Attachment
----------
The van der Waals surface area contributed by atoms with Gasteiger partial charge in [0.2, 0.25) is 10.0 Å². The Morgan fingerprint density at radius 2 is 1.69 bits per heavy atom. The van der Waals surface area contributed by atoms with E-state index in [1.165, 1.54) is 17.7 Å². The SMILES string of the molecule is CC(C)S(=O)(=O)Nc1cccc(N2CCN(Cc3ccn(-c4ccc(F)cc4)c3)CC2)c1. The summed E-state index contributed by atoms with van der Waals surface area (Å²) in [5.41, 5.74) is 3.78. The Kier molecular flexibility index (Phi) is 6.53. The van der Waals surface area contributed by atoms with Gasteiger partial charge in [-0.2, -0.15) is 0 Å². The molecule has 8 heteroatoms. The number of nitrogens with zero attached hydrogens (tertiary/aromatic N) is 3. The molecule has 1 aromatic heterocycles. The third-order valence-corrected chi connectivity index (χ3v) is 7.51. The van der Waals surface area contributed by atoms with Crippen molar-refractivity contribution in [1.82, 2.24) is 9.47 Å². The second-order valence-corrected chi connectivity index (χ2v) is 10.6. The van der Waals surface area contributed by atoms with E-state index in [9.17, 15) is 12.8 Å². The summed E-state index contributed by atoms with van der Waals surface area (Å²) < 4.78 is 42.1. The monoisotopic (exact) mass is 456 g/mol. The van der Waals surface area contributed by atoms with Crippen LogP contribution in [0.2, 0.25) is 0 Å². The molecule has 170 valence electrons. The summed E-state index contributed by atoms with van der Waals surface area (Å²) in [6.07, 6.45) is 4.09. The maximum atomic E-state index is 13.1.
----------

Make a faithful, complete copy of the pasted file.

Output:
The van der Waals surface area contributed by atoms with Gasteiger partial charge in [0.2, 0.25) is 10.0 Å². The Morgan fingerprint density at radius 2 is 1.69 bits per heavy atom. The van der Waals surface area contributed by atoms with E-state index in [1.165, 1.54) is 17.7 Å². The SMILES string of the molecule is CC(C)S(=O)(=O)Nc1cccc(N2CCN(Cc3ccn(-c4ccc(F)cc4)c3)CC2)c1. The summed E-state index contributed by atoms with van der Waals surface area (Å²) in [5.41, 5.74) is 3.78. The Kier molecular flexibility index (Phi) is 6.53. The van der Waals surface area contributed by atoms with Gasteiger partial charge in [-0.2, -0.15) is 0 Å². The molecule has 8 heteroatoms. The number of nitrogens with zero attached hydrogens (tertiary/aromatic N) is 3. The molecule has 1 aromatic heterocycles. The third-order valence-corrected chi connectivity index (χ3v) is 7.51. The van der Waals surface area contributed by atoms with Crippen molar-refractivity contribution in [1.82, 2.24) is 9.47 Å². The second-order valence-corrected chi connectivity index (χ2v) is 10.6. The van der Waals surface area contributed by atoms with E-state index in [9.17, 15) is 12.8 Å². The summed E-state index contributed by atoms with van der Waals surface area (Å²) < 4.78 is 42.1. The monoisotopic (exact) mass is 456 g/mol. The van der Waals surface area contributed by atoms with Crippen LogP contribution in [0.2, 0.25) is 0 Å². The molecule has 170 valence electrons. The summed E-state index contributed by atoms with van der Waals surface area (Å²) in [6.07, 6.45) is 4.09. The maximum atomic E-state index is 13.1.